It is at the forefront of leveraging digital technology to shape the future of banking, and has been named “World’s Best Digital Bank” by Euromoney.

It has also been recognised for its leadership in the region, having been conferred “Asia’s Best Bank” by The Banker and Euromoney, and “Asian Bank of the Year” by IFR Asia.

DBS has also been named “Safest Bank in Asia” by Global Finance for eight consecutive years from 2009 to 2016.

Results and Ratios

In the fourth quarter report (31 December 2019), DBS reported the following:

1. Income increased 10% year on year to S$14.5bn.

2. Net profit increased 14% year on year to S$6.39bn.

3. Group Net Interest Margin (NIM) improved from 1.85% (2018) to 1.89 (2019).

4. NPL rate remained unchanged at 1.5%.

5. Cost-income ratio improved one percentage point to 43%.

6. The liquidity coverage ratio was at 139% and the net stable funding ratio was at 110%. The Common Equity Tier 1 ratio was at 14.1% while the leverage ratio was at 7.0%, all comfortably above regulatory requirements.

7. ROE was at a new high of 13.2%, reflecting improved profitability and quality of franchise.

8. Dividend increased 10% to $1.32 annualised.

Why did I average down on DBS?

Simply because I believe the 3 local banks (DBS, OCBC, and UOB) are the bedrock of Singapore’s economic success. I just can’t see it any other way.

The 3 local banks make up almost 36% of the Straits Times Index, with DBS being the largest constituent of the STI (15.2%, with OCBC at number 2 at 11%). SPDR Straits Times Index ETF has a combined 40% exposure to DBS, OCBC and UOB.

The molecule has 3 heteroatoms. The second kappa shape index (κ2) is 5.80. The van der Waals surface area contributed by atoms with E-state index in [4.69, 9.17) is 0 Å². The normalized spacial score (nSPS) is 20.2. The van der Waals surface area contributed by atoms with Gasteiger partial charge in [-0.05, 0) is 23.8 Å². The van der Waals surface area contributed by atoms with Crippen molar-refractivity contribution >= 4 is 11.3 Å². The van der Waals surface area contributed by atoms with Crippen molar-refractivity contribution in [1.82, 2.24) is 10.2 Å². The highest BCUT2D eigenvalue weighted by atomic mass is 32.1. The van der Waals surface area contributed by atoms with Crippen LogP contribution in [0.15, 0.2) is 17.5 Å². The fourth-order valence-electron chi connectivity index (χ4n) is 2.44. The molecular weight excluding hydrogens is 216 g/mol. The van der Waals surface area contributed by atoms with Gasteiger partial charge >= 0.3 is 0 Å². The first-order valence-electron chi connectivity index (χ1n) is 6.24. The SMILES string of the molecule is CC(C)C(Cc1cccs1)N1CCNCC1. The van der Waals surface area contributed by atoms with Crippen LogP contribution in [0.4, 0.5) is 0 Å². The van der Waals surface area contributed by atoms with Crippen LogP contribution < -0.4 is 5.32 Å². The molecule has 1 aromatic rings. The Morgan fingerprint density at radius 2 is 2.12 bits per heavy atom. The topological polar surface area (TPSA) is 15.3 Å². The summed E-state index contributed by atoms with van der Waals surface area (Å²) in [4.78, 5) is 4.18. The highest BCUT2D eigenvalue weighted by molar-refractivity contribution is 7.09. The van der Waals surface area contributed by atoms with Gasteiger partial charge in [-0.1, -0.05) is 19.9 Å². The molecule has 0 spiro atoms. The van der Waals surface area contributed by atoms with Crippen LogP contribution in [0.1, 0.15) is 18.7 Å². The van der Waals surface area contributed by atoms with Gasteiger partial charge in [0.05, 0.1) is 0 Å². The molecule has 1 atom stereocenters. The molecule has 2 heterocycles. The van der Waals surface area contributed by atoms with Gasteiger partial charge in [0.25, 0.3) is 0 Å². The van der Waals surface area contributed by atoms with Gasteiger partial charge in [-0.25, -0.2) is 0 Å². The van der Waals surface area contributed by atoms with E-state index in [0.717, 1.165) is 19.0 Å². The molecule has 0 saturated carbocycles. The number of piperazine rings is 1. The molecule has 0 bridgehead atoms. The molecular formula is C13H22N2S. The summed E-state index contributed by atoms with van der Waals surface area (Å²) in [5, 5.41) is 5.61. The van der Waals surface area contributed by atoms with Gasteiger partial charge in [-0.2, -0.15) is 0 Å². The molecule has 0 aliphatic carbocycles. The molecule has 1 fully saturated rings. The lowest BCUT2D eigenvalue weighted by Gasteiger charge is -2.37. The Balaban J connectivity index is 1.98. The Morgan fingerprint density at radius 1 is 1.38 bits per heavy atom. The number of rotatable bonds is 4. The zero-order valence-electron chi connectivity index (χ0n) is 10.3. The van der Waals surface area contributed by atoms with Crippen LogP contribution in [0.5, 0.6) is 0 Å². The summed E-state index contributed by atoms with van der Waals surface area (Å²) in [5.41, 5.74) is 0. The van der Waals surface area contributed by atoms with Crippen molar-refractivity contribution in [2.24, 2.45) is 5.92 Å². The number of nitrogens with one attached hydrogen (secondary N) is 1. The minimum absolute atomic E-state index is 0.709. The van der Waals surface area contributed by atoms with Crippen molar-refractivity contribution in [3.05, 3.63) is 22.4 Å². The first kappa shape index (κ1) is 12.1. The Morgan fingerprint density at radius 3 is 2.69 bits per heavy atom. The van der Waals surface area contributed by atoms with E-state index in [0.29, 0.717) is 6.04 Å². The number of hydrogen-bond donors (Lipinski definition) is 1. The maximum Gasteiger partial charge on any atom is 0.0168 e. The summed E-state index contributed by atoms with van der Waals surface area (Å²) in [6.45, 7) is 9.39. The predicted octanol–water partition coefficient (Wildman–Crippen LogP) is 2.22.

You know what, should any thing unfortunate happen to DBS, I’m very sure the Government will step in to help it out. Buying DBS shares to me is a fail-safe investment. I can go to sleep every night with the assurance that when I wake up the next day, DBS is going to be there still.

DBS has a very capable CEO in Piyush Gupta. Under his leadership since 2009, DBS has been on a growth path, and registered a record net profit of $6.39 billion for the fiscal year 2019, up 14 percent year-on-year. Should this downturn eventually morph into a nightmare like the Asian financial crisis of 2017/18, I cannot think of a better CEO than Piyush Gupta to lead DBS forward.


The share price of DBS took a slow beating when Covid-19 spread within
Singapore and in the region. DBS has been bracing for Covid-19 impact and is doing its best to cushion the blow. Hopefully the coronavirus situation eventually goes away come summer, and should that happen, DBS expects a full year revenue impact of around 1-2%.

Right now, this negative impact on revenue basically comes from 2 main loan areas, namely, manufacturing supply chain and customer services.